from the idiots-jointly-and-severally-responsible-for-their-idiocy dept
Facebook is being sued again for its involvement in another act of gun violence. [half a h/t to MediaPost, which covered the lawsuit but apparently couldn’t bring itself to post the actual filing]
Following the shooting of a black man by Kenosha, Wisconsin police officers, the city erupted in protests and riots. For no apparent reason, a bunch of self-described militias and their members decided they could protect the city from rioters. Organizing on Facebook, the “Kenosha Guard” group members decided they could be a law unto themselves and decided to strap up and show up, informing the local PD they had 3,000 “RSVPs” representing a bunch of willing and possibly able “militia” and/or “boogaloo” boys locked-and-loaded.
Somehow, Antioch, Illinois resident Kyle Rittenhouse was able to talk his mom into driving him and his guns into the heart of the civil unrest. The 17-year-old shot three protesters, killing two of them during an altercation. Rittenhouse then walked past Kenosha cops back to his mom’s car and went home. He turned himself in to Illinois law enforcement and is now facing multiple charges, including first-degree intentional homicide.
Facebook’s involvement is limited to the pages and groups it hosted. The “Kenosha Guard” page and its call for violence against protesters was reported nearly 400 times. Facebook refused to take it down. At one point, it claimed it had removed it but that statement was later shown to be false. The “call to arms” post had been removed voluntarily by its creator, Kevin Mathewson, shortly after the shooting in Kenosha. (Mathewson and Rittenhouse are also being sued.) Facebook CEO Mark Zuckerberg later called this failure to remove the reported page an “operational mistake.”
When tragedies happen, lawsuits follow. But just because obvious and ample damage has been inflicted on the plaintiffs (the lead plaintiff’s boyfriend was killed by Kyle Rittenhouse) doesn’t mean there’s recourse available, unfortunately. Arguing that Facebook is liable for violence perpetrated by so-called “Kenosha Guard” members (and remember, Rittenhouse was not a member of this Facebook group) is a non-starter. Section 230 shields Facebook from being held responsible for third-party content and its failure to remove a page users complained about isn’t evidence of negligence. (And the decision to list the “Boogaloo Bois” as a defendant is every bit as ridiculous as one cop’s attempt to sue “Black Lives Matter” and a Twitter hashtag.)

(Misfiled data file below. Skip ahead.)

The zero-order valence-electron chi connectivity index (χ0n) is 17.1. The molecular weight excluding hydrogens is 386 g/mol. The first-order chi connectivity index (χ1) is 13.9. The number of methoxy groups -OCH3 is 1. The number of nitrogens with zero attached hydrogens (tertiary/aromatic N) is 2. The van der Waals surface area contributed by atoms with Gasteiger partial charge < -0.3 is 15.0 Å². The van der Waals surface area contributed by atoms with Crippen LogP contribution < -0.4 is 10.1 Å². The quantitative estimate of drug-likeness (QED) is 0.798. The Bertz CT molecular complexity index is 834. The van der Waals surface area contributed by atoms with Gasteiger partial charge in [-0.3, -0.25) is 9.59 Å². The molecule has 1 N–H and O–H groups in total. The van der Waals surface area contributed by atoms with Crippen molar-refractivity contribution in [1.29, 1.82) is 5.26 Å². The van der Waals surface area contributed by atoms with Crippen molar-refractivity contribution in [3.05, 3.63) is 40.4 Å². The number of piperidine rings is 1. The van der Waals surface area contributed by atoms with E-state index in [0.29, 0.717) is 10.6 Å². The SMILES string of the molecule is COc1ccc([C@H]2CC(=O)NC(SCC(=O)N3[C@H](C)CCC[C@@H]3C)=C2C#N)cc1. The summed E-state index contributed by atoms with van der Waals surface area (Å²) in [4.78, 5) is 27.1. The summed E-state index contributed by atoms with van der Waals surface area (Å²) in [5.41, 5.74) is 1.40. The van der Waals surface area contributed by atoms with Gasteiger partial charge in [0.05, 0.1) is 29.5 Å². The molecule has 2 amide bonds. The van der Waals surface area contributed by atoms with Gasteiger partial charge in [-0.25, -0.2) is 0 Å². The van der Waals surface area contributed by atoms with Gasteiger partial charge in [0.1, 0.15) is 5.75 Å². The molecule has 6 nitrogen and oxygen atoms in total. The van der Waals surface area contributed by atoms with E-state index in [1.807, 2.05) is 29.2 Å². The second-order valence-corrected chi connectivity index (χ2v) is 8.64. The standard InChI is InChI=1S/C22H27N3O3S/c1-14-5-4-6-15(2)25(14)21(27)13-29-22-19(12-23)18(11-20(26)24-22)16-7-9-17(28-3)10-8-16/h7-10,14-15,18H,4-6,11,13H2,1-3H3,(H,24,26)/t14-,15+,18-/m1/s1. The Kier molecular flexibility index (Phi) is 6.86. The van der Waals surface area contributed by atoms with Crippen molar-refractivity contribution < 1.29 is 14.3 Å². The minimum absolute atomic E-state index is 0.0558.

But those are the arguments being made in this lawsuit [PDF].
With regard to Defendant Facebook, there were over 400 reports of the violent rhetoric taking place on the Kenosha Guard event page, establishing Facebook had ample knowledge of the conspiracy. Removing this page from its platform would have greatly aided in preventing the organization and popularization of the militias. Perhaps, if Facebook had taken down the page in accordance with its policies, Rittenhouse would never have traveled to Kenosha. Nonetheless, Facebook neglected to prevent the furtherance of the conspiracy, in violation of its duties enumerated in 42 U.S.C. § 1986.